Even though the Rapibus corridor's extension through the northern portion of parc du Lac-Beauchamp only represents 0.6% of its total surface area, the STO is still committed to meeting all of the environmental requirements and to applying compensatory measures to attenuate as much as possible the impact of the construction work. To that end, it is working closely with the municipal administration and with Quebec's ministère des Transports, ministère de l'Environnement et de la Lutte contre les changements climatiques, and ministère des Forêts, de la Faune et des Parcs, as well as with Fisheries and Oceans Canada. The STO has also retained the services of JFSA, an environmental consulting firm based in Gatineau.

The following are some of the compensatory measures identified by the partners:

The STO has invested $1.7 M into the Fonds de protection de l'environnement et du domaine hydrique de l'État administered by the ministère de l'Environnement et de la Lutte contre les changements climatiques. That money will be used to fund environmental projects or compensatory measures within Gatineau.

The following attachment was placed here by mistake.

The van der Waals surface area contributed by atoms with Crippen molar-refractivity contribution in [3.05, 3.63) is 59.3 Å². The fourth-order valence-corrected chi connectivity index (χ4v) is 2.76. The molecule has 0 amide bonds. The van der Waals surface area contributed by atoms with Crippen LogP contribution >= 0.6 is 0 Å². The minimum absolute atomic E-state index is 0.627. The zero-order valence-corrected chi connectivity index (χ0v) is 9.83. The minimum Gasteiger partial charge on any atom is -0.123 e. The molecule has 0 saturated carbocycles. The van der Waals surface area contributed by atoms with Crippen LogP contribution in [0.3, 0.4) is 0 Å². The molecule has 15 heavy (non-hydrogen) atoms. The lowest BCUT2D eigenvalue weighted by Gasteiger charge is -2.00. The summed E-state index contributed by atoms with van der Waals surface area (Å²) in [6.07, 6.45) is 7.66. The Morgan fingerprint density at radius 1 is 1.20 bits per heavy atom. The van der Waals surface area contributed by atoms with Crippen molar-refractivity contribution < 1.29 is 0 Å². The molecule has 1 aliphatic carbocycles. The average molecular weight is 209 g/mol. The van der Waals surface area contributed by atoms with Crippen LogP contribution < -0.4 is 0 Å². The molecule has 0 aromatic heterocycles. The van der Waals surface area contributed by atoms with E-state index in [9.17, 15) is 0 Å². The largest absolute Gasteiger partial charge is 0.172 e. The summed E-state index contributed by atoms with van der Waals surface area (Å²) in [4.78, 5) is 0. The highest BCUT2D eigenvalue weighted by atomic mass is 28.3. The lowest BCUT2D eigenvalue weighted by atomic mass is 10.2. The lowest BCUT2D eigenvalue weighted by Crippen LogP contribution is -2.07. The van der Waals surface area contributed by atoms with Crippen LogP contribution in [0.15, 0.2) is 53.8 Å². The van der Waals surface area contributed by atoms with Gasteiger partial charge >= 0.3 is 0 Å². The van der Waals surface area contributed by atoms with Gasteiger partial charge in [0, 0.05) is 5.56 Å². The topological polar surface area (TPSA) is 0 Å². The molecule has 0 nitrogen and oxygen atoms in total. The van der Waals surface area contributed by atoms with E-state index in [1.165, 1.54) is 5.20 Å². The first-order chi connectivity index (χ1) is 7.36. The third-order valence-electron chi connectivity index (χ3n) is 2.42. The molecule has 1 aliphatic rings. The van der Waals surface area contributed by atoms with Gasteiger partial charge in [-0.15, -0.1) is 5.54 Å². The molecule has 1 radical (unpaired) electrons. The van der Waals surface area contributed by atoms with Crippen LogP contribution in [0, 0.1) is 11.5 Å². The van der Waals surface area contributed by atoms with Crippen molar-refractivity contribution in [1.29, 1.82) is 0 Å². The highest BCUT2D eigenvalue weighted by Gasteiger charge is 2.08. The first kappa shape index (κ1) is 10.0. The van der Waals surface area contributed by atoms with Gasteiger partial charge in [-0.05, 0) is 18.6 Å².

Identifying and relocating small wildlife

In order to prepare the ground for the work that is expected to start in the winter of 2020-2021, by the week of April 27, the future “construction zone” will be temporarily cordoned off from wildlife. Wood stakes and a partially buried membrane will be used to that end.

JFSA biologists will then set out to find, identify, document and relocate outside the delimited zone small species such as:

  • western chorus frogs;
  • toads;
  • snakes;
  • frogs;
  • salamanders;
  • turtles; and
  • small mammals.

These species will be relocated to an area not far from the delimited zone to a similar habitat. A pedestrian pathway will be maintained during the exercise. There will be several site visits until December to ensure that the future construction zone is ready and that the great majority of the species have been relocated.